March 14, 2023
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Bezzy Psoriasis is excited to celebrate Women’s History Month this March. We are proud to highlight some special women who have changed the psoriasis and psoriatic arthritis (PsA) communities for the better.
Without a doubt, the following women have contributed to conversations about psoriasis and PsA. Whether you recognize their names or not, their influence is undeniable.
Kim Kardashian is a socialite, global media personality, businesswoman, aspiring lawyer, and psoriasis advocate. She revealed this diagnosis on her family’s reality TV series, “Keeping up with the Kardashians.” She has since shared her experiences with treatment and symptom management, as well the effect that the condition has had on her career.
Bringing this kind of attention to this disease has had a huge effect on the psoriasis and PsA community. Kardashian certainly serves as validation and inspiration for her fans who live with these conditions. In the bigger scheme of things, bringing this level of attention to the condition will only stimulate new research and more funding for psoriasis and PsA.
Cyndi Lauper is a singer, songwriter, and actor who has won Grammy, Tony, and Emmy awards. She is best known for songs like “Girls Just Want to Have Fun” (1983), “Time After Time” (1984), and “True Colors” (1986). She has also spoken with the National Psoriasis Foundation (NPF) about the physical, emotional, and social effects of the disease.
She went a step further and partnered with the NPF and Novartis Pharmaceuticals Corporation on I’m PsO Ready, a national initiative to encourage people with psoriasis to speak out and take the next step in their journey. You can read more about her efforts on LookToTheStars.org, where celebrities are highlighted for participating in charity, news, events, and good causes.
Lauper recently shared with the psoriasis community that stress management and making time for herself are also important to managing her psoriasis.
Actor and bestselling author, La La Anthony, is a psoriasis warrior and advocate. (You may also know her from her marriage to Los Angeles Lakers basketball player Carmelo Anthony from 2010–2021.) She teamed up with the NPF and launched the Picture Positivity campaign in 2015. This campaign was used to share her story and help others to find confidence, despite a psoriasis diagnosis.
Anthony encouraged people with psoriasis to remain open and not hide their condition. She shared makeup tips and tricks for people with psoriasis, as well as ways she has found work best for her to manage flares. She also brought light to the mental health aspect of this disease, which is still not always talked about openly throughout the psoriasis community.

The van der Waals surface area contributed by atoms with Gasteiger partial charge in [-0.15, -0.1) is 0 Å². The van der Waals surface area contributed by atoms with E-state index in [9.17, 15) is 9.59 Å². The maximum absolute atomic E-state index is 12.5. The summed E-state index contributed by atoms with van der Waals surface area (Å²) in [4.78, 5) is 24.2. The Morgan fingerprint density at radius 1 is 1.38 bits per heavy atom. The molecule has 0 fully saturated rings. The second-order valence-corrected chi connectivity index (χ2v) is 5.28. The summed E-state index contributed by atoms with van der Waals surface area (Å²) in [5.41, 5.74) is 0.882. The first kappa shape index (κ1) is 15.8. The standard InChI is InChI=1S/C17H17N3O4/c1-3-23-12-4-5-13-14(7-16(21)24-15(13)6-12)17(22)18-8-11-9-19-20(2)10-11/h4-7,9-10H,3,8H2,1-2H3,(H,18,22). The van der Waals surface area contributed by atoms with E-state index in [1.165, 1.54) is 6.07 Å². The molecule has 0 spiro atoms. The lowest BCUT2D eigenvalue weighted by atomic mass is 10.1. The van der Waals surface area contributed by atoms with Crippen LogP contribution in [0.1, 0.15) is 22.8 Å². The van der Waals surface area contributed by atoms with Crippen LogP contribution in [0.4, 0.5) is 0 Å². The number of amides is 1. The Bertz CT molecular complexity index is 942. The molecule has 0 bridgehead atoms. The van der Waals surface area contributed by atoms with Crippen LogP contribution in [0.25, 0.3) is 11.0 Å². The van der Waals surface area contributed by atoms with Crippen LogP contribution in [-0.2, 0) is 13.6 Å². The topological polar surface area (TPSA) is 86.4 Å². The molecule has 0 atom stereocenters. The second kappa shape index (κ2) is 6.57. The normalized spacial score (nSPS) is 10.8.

LeAnn Rimes is a two-time Grammy award-winning country star who has been advocating with the NPF since 2009. She published a photo essay in Glamour in 2020, telling the world that it was time to be honest about psoriasis. She also talked about how the COVID-19 pandemic created a high stress environment that caused her psoriasis symptoms to flare.
As with other big stars who advocate for health conditions, LeAnn Rimes’ efforts to bring public attention to psoriasis over a period of time can only improve awareness, resources, and funding for the psoriasis and PsA community.
Stacy London, fashion icon and psoriasis warrior, is well known for her role in the television show “What Not to Wear.” She received a psoriasis diagnosis when she was 4 years old. She was bullied harshly as a child and found fashion to give her the comfort she was looking for.
She partnered with AbbVie, the pharmaceutical company, in 2013 to work on a campaign called Uncover Your Confidence. This offers resources for people living with psoriasis. She also shares fashion tips that are compatible with living with psoriasis on many platforms. Lastly, she encourages people with psoriasis to gain as much information and knowledge about psoriasis as possible to better manage it.
Nitika Chopra lives with psoriasis and PsA and is also a chronic illness advocate. She founded Chronicon, an online community of support for people with chronic health conditions. It started with a live event in 2019, which sold out, both in person and live stream, and completely took off from there.
Chopra has been known for giving people with psoriasis and other chronic conditions hope through podcasts, online support, a sought-after perk program, and personalized coaching. She even connects people with chronic conditions to partnership and employment opportunities, which has historically been an unmet need in the psoriasis and chronic illness community.